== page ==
The question is not, whether slavery is right, or the Fugitive Slave Law right . . . The question is, shall Law be put in force, and the government of the country stand; or shall Law be resisted, and the government of the country disobeyed, and the nation plunged into all the horrors of civil war? If Law cannot be executed, it is time to write the epitaph of your country!
- Do you think that the Fugitive Slave Law should have been obeyed?
- How do Lord and Spencer define and prioritize the obligations of civil law and moral law?
- Which, if any, of the abolitionist groups do you think would have called for adherence to the Fugitive Slave Law?
- Abolitionists created the Underground Railroad to transport slaves to freedom, which became even more important with the passing of the Fugitive Slave Law. How would you characterize movements such as the Underground Railroad in terms of their relation to civil and moral laws?
- How do Lord and Spencer’s arguments hold up when examining other times when civil disobedience became a tool for social change (e.g., the civil rights movement of the 1960s)? Did their arguments hold more relevance in the 1850s because of the state of the nation at that time?
- What is the moral value of obeying civil law? Do you think that there are situations when breaking civil law is moral? When? What are the benefits and risks of doing so?
The Emancipation Proclamation and the Conscription Act of 1863
A dwindling number of volunteers to fight in the Union Army prompted two very different measures in 1863 that seemed to create a double standard regarding race and military service. In January, the Emancipation Proclamation abolished the institution of slavery and permitted African Americans to join the military. A search on troops yields pamphlets such as “General Washington and General Jackson, on Negro Soldiers,” which offers a history of African Americans fighting for America since the Revolutionary War. It also locates“First Organization of Colored Troops in the State of New York,” which describes African-American soldiers responding to the government’s call by “sweeping forward in steady, solid legions . . . destined to wield the sword of just retribution,--to teach their former masters, on many a bloody battle-field . . . which of them is ‘of the superior race,’” (page 6).
While the Emancipation Proclamation allowed blacks to join the fight, the Conscription Act of 1863 made all white men between the ages of twenty and forty-five eligible for a draft. The wealthy could, however, avoid military service for a price. They could illegally bribe doctors for medical exemptions or legally hire a substitute or pay for a commutation of a draft. This ability to purchase a deferment heightened the resentment of many in the lower class who felt that they were being forced to fight for the freedom of African Americans.
Enrollment officers and blacks were occasionally attacked in retribution for the draft in several cities but the largest incident of its kind began on June 11, 1863, in New York City in which more than 100 people were murdered. After burning down a draft office and attacking police officers and well-dressed whites, a mob of lower-class whites focused its energy on killing African Americans.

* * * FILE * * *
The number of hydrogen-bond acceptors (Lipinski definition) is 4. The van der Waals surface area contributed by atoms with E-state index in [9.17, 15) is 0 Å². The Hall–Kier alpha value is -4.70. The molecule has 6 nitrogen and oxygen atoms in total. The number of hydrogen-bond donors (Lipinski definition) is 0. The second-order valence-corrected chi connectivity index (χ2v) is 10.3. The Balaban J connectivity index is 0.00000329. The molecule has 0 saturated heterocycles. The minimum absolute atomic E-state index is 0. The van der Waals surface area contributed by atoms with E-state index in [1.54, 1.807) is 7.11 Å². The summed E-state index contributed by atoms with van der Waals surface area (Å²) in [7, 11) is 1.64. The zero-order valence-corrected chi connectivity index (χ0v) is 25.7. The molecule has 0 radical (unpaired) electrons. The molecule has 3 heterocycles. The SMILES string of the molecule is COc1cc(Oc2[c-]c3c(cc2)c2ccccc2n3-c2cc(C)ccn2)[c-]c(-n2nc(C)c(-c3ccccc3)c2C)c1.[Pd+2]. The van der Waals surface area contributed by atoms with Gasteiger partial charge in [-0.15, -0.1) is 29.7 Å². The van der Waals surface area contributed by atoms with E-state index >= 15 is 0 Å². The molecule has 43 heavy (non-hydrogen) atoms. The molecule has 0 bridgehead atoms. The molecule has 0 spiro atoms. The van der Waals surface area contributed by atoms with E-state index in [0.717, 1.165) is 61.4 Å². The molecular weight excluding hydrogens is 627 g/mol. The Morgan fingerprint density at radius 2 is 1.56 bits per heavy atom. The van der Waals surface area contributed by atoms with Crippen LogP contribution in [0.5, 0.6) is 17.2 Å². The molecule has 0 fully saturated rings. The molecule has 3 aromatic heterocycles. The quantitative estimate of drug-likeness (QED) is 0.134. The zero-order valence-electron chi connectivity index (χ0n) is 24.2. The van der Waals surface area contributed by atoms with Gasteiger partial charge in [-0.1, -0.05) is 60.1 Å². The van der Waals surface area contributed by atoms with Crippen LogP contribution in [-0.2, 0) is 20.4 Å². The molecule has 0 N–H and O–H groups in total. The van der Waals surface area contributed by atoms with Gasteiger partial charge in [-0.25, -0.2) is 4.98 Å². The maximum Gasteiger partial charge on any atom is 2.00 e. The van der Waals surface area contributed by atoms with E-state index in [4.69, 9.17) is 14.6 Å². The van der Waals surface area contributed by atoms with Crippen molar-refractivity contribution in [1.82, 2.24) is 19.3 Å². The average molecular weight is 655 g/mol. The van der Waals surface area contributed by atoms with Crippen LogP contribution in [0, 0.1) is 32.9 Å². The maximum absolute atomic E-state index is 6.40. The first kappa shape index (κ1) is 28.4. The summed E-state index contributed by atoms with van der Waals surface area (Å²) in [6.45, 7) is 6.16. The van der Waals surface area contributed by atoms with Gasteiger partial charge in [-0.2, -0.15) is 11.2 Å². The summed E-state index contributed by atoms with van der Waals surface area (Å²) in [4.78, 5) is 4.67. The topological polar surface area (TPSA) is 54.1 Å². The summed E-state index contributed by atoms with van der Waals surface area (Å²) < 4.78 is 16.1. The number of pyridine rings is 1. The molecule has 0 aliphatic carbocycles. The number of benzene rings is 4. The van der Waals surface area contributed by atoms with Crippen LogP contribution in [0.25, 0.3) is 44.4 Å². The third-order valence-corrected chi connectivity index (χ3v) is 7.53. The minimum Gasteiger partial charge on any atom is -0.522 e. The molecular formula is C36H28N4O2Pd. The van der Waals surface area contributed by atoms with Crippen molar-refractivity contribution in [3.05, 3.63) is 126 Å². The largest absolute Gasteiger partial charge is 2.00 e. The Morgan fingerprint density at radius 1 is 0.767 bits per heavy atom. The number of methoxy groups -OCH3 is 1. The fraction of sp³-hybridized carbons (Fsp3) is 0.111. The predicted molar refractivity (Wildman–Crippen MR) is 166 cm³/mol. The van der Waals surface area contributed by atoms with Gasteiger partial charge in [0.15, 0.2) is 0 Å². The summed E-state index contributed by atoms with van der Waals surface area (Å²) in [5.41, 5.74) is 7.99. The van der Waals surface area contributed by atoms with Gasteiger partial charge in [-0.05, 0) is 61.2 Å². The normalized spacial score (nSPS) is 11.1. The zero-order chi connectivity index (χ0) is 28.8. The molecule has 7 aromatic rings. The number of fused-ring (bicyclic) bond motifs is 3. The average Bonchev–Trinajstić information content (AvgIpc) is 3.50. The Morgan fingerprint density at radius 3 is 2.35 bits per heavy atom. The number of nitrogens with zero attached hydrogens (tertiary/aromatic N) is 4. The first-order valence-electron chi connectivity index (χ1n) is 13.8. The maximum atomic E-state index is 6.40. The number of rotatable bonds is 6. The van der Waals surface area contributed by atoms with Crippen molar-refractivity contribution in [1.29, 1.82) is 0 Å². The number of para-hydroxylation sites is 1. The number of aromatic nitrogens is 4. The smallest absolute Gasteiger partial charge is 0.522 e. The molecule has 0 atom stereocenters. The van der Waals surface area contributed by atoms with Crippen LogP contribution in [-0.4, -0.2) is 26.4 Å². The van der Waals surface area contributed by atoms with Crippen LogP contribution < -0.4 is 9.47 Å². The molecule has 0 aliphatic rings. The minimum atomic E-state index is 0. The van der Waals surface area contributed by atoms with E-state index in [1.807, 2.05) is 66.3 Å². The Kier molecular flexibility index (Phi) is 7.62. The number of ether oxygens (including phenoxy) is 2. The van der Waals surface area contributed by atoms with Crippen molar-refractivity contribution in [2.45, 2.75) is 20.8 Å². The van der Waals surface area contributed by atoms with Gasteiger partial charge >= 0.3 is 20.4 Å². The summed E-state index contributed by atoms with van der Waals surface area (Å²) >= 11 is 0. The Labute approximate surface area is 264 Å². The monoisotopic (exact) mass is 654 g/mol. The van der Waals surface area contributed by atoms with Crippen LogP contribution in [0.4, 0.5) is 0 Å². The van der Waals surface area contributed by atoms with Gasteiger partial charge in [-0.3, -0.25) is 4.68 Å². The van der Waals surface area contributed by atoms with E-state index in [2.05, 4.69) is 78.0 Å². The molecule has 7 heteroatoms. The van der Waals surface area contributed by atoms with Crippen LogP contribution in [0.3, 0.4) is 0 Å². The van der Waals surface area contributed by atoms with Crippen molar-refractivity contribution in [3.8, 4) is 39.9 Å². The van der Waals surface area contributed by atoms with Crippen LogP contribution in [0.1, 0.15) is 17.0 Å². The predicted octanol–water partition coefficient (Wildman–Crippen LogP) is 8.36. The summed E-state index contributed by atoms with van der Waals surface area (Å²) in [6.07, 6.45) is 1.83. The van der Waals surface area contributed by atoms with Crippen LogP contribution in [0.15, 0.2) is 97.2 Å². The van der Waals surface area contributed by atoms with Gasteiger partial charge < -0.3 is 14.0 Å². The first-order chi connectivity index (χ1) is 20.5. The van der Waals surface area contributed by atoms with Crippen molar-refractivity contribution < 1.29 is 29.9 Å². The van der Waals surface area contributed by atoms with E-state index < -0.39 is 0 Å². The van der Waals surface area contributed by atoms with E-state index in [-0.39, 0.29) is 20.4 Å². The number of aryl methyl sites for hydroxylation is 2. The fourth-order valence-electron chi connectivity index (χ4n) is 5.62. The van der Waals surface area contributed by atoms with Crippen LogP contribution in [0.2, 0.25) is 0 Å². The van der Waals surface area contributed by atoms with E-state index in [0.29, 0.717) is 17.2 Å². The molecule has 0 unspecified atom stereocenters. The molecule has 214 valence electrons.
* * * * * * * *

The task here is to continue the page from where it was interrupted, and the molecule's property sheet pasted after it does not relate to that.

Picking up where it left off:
The “Report of the Committee of Merchants for the Relief of Colored People, Suffering from the Late Riots in the City of New York” documents “Incidents of the Riot” with accounts of murder and other violent acts perpetrated by this mob of lower-class whites. Please note: These descriptions are often graphic and may not be suitable for some readers.
One example of violence comes in the events surrounding the death of William Jones, a black member of the community who walked into the mob while returning home from a bakery. Jones was hung from a lamppost where his body was mutilated for several hours after his death:
[S]o great was the fear inspired by the mob that no white person had dared to manifest sufficient interest in the mutilated body of the murdered man while it remained in the neighborhood to be able to testify as to who it was . . . The principal evidence which the widow . . . has to identify the murdered man as her husband is the fact of his having a loaf of bread under his arm.
- What were people’s expectations of the Emancipation Proclamation and the Conscription Act?
- Why did some people feel it was important to present a history of the African-American soldier in the U.S. military? Who is the intended audience of such a pamphlet?
- How were the Emancipation Proclamation and the Conscription Act meant to provide more Union soldiers?
- Did this legislation set a double standard for black and white soldiers?
- Was the lower class justified in feeling that they were being obligated to fight on behalf of African Americans?
- Why do you think that the mob was still influential after the riot?
In the decade following the Civil War, the United States was charged with the task of rebuilding the literal and political landscape of the South. Federal troops who had once attacked the rebel states were now ruling over them until local governments could be established. How and when those local governments would be established, however, was a matter of debate.
Speeches by Wendell Phillips and Frederick Douglass from the annual meeting of the Massachusetts Anti-Slavery Society provide evidence of the debate over Reconstruction policies including the conditions under which southern states would be readmitted to the Union. Abolitionists such as Phillips and Douglass called for nothing less than the full citizenship and enfranchisement of African Americans. Phillips, in his speech, criticizes an Executive branch, overeager to make peace, for being willing to readmit southern states under terms that leave room for "white men of the reconstructed States [to] keep inside the Constitution, be free from any legal criticism, and yet put the negro where no Abolitionist would be willing to see him," (page 31).